Walking in Wales


Walking with; Nobody


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There are some places you come across and find yourself thinking “Why have I never even heard of this place before, let alone visited”, that was exactly how I felt as I came face to face with Aber Falls. I’d parked in the village of Abergwyngregyn and made my way along narrow country lanes following the route of Afon Aber. My route then left the road and continued to follow the line of the valley as it gradually climbed towards the falls. Being half term the path was busy with other walkers, but even the (smallish) crowds couldn’t take away from the grandeur of the falls where the Afon Goch drops 120 feet over the sheer rock face. I left the Falls on the North Wales Path and crossed into open country at the foot of the valley below Moel Wnion. It was rough, pathless walking as I contoured round the hillside with deep gouges in the land necessitating the occasional diversion and spectacular cloud formations looming ahead.  Eventually I rounded the hill and was greeted with the sight of the spectacular sheepfolds that flank the lower slopes of Gyrn. After grabbing a sandwich on the summit, where a small shelter provided welcome respite from the buffeting wind, I continued across the Llefn and onto Moel Faban. Moel Faban is dotted with cairns and ruins which are thought by many to date from the Iron Age. There is certainly plenty of evidence around and with the cloud low and the snow topped Carneddau in the distance it was a very atmospheric spot for a second lunch. In the distance the mass of back lit cloud over the quarry beyond Bethesda made it look like something out of Tolkein, a Welsh Mordor if you like.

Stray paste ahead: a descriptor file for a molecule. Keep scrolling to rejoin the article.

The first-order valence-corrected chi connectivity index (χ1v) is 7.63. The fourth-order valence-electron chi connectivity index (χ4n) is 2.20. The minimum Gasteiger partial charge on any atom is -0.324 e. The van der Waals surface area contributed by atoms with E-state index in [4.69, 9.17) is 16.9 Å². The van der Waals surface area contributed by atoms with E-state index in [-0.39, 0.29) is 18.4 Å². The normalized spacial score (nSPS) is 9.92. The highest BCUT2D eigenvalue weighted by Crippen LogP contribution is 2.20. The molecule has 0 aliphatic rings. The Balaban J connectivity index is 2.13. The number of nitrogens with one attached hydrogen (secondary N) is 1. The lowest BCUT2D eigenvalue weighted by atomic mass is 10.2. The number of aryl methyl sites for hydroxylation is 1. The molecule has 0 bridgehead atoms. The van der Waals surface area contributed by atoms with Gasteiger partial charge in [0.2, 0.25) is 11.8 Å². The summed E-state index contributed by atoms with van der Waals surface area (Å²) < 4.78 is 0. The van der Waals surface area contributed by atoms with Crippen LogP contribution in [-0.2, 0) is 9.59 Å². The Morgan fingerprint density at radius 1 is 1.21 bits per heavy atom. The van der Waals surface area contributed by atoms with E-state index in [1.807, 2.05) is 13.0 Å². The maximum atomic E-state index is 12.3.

I followed the path that skirted below Gyrn before slowly angling up the valley watching a farmer and team of sheep dogs en route. The clouds kept scudding past and a threatening looking front loomed in the distance but as I climbed onto the summit of Moel Wnion it was blue sky over head and great views across the Lavan Sands towards Beaumaris. The descent was steep and hard on the knees but I eventually made my way through wind blasted Hawthorns and fields of sheep and as I followed the North Wales Path once more it led me back into the village after a very satisfying day’s walking.

An overnighter which consisted of a very comfortable night in Llanberis YHA followed by a good breakfast at Pete’s Eats led to a seriously grim morning, a melange of high wind, low cloud and rain. I decided the protection of some trees might be the order of the day and headed for the forest outside Betws-Y-Coed. I set off on the Cae n’y Coed trail which carved it’s way gently through a mixed forest before opening out on a spectacular viewpoint looking towards Moel Siabod. As I followed the broad tracks through the trees I came across my first ever flock of busy, chattering Siskins, beautiful, yellow-green finches of an obviously gregarious nature. They were the highlight of what was a grand little route and one that kept me out of the clag and cloud that was dogging the tops. On my way back to Manchester I stopped at the Welsh Food Centre and filled a basket with some excellent locally produced fare.